The long term goal of our research group is to reduce perinatal morbidity and mortality related to preterm birth (PTB) by reducing the incidence of PTB as well as improving the outcomes of babies born preterm. The group is multidisciplinary and centred around an important collaboration between Professor Donald Peebles (Maternal and Fetal Medicine, Institute for Women’s Health) and Professor Nigel Klein (Infection and Immunity, Great Ormond Street Institute of Child Health).
Preterm birth is the culmination of a number of different pathways that can interact to further increase risk. To achieve our long term goal we have focused on two of the main causes of PTB – infection and inflammation, both as a cause of PTB, but also because of its deleterious effect on the developing fetus, and placental dysfunction leading to severe fetal growth restriction; we estimate that up to 70% of PTBs will be covered by these 2 causes. Placental gene therapy is at the centre of an EU funded research project - EVERREST (see Prenatal Gene and Cell Therapy).
Professor Donald Peebles - Group lead
Dr Anna David – Reader, lead for the PTB clinic at UCLH
Dr Simon Waddington – Reader in gene transfer technology, UCL
Dr Catherine James – Wellcome Trust/Wellbeing of Women Research Training Fellowship
Dr Natalie Suff – Wellbeing of Women Research Training Fellowship
Dr Jane Currie – Wellbeing of Women/British Maternal Fetal Medicine Society funded Entry Level Fellowship
The cervix separates the vagina from the inside of the uterus (see figure). Our research has shown that even using sensitive molecular tests it is not possible to detect bacteria in the placenta of women delivered by planned caesarean. We also know that the vagina, like the mouth, contains an abundant bacterial community. Our hypothesis is therefore that the cervix acts as a barrier that prevents bacteria from ascending from vagina to uterine cavity during pregnancy; we are investigating the possibility that in some women this “barrier function” will be impaired, allowing bacteria to enter the uterus and trigger PTB. There are a number of components that contribute to cervical immunity. Mucins are large mucosa- associated glycoproteins that line the endocervical canal; they provide a scaffold that binds cationic anti-microbial proteins (AMPs), such as Human b Defensins, Elafin and SLPI that have a combination of immune modulating and bactericidal properties. In addition, cervical mucus contains leukocytes that form part of the mothers innate immune response. Our research focusses on factors that could alter cervical immunity such as cervical structure and length (measured by ultrasound), maternal and fetal genotype, exposure to viral infection and hormones such as progesterone. Improved understanding of these mechanisms is an essential first step in designing tests to identify women at high risk of PTB early in pregnancy, enabling clinicians to decide which treatment strategy is most appropriate for an individual woman and finally, to discover new methods to prevent PTB.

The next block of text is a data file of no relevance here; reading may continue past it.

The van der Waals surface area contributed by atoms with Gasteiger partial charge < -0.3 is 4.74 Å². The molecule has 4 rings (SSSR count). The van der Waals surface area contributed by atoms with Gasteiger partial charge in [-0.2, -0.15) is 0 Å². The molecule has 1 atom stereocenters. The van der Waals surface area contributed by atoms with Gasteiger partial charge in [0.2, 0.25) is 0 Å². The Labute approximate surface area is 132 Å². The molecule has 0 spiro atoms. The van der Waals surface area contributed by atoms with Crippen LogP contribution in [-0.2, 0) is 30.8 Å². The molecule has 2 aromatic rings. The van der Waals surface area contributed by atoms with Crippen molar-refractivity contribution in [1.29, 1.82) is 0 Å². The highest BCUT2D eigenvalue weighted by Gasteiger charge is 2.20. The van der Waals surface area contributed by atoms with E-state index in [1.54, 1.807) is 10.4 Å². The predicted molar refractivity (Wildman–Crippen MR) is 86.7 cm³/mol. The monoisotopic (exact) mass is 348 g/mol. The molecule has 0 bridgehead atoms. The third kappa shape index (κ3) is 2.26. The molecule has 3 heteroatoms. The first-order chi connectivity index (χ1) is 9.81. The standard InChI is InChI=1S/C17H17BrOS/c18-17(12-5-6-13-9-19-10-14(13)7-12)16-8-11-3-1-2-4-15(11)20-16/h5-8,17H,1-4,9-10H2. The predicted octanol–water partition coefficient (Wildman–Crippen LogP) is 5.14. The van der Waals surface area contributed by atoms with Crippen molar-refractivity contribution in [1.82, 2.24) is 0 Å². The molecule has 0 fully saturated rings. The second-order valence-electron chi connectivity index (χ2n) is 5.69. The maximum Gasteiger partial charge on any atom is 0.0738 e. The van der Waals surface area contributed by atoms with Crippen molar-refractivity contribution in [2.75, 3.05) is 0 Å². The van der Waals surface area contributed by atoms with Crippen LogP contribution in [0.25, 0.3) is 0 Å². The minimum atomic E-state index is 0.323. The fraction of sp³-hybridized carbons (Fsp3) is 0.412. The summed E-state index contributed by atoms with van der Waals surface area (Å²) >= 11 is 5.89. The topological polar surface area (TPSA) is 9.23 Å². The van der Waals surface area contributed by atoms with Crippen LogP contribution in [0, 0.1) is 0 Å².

The role of bacteria
Using sensitive molecular techniques we demonstrated that bacterial DNA could be identified in membranes and placenta from over 80% of spontaneous preterm births. More recently we have used high throughput multiplexed sequencing approaches to identify the vaginal, oral and placental microbiomes of women following term and preterm delivery. This work strongly suggests that bacteria within the uterine cavity are responsible for PTB in a large proportion of cases. However, further research is needed to determine to what degree the composition of the microbiome itself contributes to the failure of cervical immunity or whether the problem lies solely at the level of the cervix, with an imperfect barrier allowing easy entry of bacteria from the normal microbiome.
The goal of much PTB related research has been to delay PTB so that delivery occurs at a later gestation than would otherwise have occurred. It remains unclear as to whether this strategy actually improves neonatal outcomes and is safe. Prolonged exposure to bacterial products and the resulting wave of inflammation- related molecules such as cytokines has been shown to cause lung and brain injury in both animal and human studies. An important focus of our research is therefore to understand the key pathways by which PTB and its prevention affects neonatal outcome. Working in collaboration with Professors Marlow and Robertson we propose combining in-depth characterisation of fetal inflammation/infection at birth with investigation of neonatal immune function and neurological outcomes, measured using MRI and state of the art neuropsychological assessment. We will use these data to determine the effect of strategies to delay/prevent PTB on neonatal outcome and to stratify postnatal interventions to improve their efficacy.